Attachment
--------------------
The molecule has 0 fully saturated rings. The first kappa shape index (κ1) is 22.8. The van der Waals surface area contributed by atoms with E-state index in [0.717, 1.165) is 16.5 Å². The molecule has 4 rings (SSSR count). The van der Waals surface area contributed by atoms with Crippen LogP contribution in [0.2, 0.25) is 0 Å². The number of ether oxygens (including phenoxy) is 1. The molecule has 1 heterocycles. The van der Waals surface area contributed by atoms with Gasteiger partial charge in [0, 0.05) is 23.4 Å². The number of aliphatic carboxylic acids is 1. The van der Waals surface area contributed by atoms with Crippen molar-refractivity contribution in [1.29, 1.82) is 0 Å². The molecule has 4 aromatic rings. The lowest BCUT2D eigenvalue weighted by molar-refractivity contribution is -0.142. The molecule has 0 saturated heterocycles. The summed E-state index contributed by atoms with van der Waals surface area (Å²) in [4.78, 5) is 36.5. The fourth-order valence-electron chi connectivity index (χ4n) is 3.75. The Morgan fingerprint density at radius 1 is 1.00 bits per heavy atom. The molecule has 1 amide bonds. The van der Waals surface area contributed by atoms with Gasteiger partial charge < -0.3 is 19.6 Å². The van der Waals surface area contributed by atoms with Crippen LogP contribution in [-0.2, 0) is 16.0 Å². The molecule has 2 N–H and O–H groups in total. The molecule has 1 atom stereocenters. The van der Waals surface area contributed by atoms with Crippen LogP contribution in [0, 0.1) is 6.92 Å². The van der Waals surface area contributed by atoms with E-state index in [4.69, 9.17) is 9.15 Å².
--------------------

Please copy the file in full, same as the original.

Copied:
The molecule has 0 fully saturated rings. The first kappa shape index (κ1) is 22.8. The van der Waals surface area contributed by atoms with E-state index in [0.717, 1.165) is 16.5 Å². The molecule has 4 rings (SSSR count). The van der Waals surface area contributed by atoms with Crippen LogP contribution in [0.2, 0.25) is 0 Å². The number of ether oxygens (including phenoxy) is 1. The molecule has 1 heterocycles. The van der Waals surface area contributed by atoms with Gasteiger partial charge in [0, 0.05) is 23.4 Å². The number of aliphatic carboxylic acids is 1. The van der Waals surface area contributed by atoms with Crippen molar-refractivity contribution in [1.29, 1.82) is 0 Å². The molecule has 4 aromatic rings. The lowest BCUT2D eigenvalue weighted by molar-refractivity contribution is -0.142. The molecule has 0 saturated heterocycles. The summed E-state index contributed by atoms with van der Waals surface area (Å²) in [4.78, 5) is 36.5. The fourth-order valence-electron chi connectivity index (χ4n) is 3.75. The Morgan fingerprint density at radius 1 is 1.00 bits per heavy atom. The molecule has 1 amide bonds. The van der Waals surface area contributed by atoms with Gasteiger partial charge < -0.3 is 19.6 Å². The van der Waals surface area contributed by atoms with Crippen LogP contribution in [-0.2, 0) is 16.0 Å². The molecule has 2 N–H and O–H groups in total. The molecule has 1 atom stereocenters. The van der Waals surface area contributed by atoms with Crippen LogP contribution in [0, 0.1) is 6.92 Å². The van der Waals surface area contributed by atoms with E-state index in [4.69, 9.17) is 9.15 Å².